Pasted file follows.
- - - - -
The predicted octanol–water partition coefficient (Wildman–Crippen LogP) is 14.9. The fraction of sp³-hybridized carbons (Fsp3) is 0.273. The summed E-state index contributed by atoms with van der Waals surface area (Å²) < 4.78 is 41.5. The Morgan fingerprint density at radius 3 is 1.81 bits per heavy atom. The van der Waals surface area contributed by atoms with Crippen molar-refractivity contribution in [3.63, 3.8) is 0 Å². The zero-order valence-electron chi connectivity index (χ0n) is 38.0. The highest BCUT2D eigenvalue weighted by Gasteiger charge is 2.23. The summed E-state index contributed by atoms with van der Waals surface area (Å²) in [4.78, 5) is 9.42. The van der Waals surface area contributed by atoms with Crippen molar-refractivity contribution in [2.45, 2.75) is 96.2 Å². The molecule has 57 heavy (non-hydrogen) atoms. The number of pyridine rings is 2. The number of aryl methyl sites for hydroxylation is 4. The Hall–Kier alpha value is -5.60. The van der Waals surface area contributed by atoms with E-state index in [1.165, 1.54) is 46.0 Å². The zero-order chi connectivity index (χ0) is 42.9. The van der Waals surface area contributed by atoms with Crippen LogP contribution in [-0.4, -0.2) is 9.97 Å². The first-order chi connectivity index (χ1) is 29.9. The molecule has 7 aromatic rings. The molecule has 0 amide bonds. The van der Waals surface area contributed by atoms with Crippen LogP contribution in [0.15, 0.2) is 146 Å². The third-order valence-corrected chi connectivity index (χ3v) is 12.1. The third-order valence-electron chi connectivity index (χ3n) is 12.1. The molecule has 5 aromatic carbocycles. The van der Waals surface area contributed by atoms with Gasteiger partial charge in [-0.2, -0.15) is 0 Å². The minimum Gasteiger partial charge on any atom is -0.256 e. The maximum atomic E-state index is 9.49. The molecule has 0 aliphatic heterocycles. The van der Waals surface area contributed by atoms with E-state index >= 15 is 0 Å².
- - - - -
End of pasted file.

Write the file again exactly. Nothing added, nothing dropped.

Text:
The predicted octanol–water partition coefficient (Wildman–Crippen LogP) is 14.9. The fraction of sp³-hybridized carbons (Fsp3) is 0.273. The summed E-state index contributed by atoms with van der Waals surface area (Å²) < 4.78 is 41.5. The Morgan fingerprint density at radius 3 is 1.81 bits per heavy atom. The van der Waals surface area contributed by atoms with Crippen molar-refractivity contribution in [3.63, 3.8) is 0 Å². The zero-order valence-electron chi connectivity index (χ0n) is 38.0. The highest BCUT2D eigenvalue weighted by Gasteiger charge is 2.23. The summed E-state index contributed by atoms with van der Waals surface area (Å²) in [4.78, 5) is 9.42. The van der Waals surface area contributed by atoms with Crippen molar-refractivity contribution in [2.45, 2.75) is 96.2 Å². The molecule has 57 heavy (non-hydrogen) atoms. The number of pyridine rings is 2. The number of aryl methyl sites for hydroxylation is 4. The Hall–Kier alpha value is -5.60. The van der Waals surface area contributed by atoms with E-state index in [1.165, 1.54) is 46.0 Å². The zero-order chi connectivity index (χ0) is 42.9. The van der Waals surface area contributed by atoms with Crippen LogP contribution in [-0.4, -0.2) is 9.97 Å². The first-order chi connectivity index (χ1) is 29.9. The molecule has 7 aromatic rings. The molecule has 0 amide bonds. The van der Waals surface area contributed by atoms with Crippen LogP contribution in [0.15, 0.2) is 146 Å². The third-order valence-corrected chi connectivity index (χ3v) is 12.1. The third-order valence-electron chi connectivity index (χ3n) is 12.1. The molecule has 5 aromatic carbocycles. The van der Waals surface area contributed by atoms with Gasteiger partial charge in [-0.2, -0.15) is 0 Å². The minimum Gasteiger partial charge on any atom is -0.256 e. The maximum atomic E-state index is 9.49. The molecule has 0 aliphatic heterocycles. The van der Waals surface area contributed by atoms with E-state index >= 15 is 0 Å².